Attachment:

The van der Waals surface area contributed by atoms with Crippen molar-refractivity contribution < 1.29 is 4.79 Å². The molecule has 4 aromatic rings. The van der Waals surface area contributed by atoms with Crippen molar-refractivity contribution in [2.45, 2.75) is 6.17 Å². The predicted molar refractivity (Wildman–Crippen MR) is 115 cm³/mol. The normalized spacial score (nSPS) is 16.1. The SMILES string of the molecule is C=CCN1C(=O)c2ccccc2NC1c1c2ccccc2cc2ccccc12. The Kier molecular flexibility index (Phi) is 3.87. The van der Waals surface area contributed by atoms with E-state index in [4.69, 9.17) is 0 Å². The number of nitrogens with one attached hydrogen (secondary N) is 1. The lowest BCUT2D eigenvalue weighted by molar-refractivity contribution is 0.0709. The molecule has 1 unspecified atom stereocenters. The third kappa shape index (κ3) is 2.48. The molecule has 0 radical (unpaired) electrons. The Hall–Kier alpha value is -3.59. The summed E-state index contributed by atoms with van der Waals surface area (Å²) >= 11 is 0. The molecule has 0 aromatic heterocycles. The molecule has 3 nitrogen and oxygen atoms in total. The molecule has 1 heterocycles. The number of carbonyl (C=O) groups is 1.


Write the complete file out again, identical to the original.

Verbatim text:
The van der Waals surface area contributed by atoms with Crippen molar-refractivity contribution < 1.29 is 4.79 Å². The molecule has 4 aromatic rings. The van der Waals surface area contributed by atoms with Crippen molar-refractivity contribution in [2.45, 2.75) is 6.17 Å². The predicted molar refractivity (Wildman–Crippen MR) is 115 cm³/mol. The normalized spacial score (nSPS) is 16.1. The SMILES string of the molecule is C=CCN1C(=O)c2ccccc2NC1c1c2ccccc2cc2ccccc12. The Kier molecular flexibility index (Phi) is 3.87. The van der Waals surface area contributed by atoms with E-state index in [4.69, 9.17) is 0 Å². The number of nitrogens with one attached hydrogen (secondary N) is 1. The lowest BCUT2D eigenvalue weighted by molar-refractivity contribution is 0.0709. The molecule has 1 unspecified atom stereocenters. The third kappa shape index (κ3) is 2.48. The molecule has 0 radical (unpaired) electrons. The Hall–Kier alpha value is -3.59. The summed E-state index contributed by atoms with van der Waals surface area (Å²) >= 11 is 0. The molecule has 0 aromatic heterocycles. The molecule has 3 nitrogen and oxygen atoms in total. The molecule has 1 heterocycles. The number of carbonyl (C=O) groups is 1.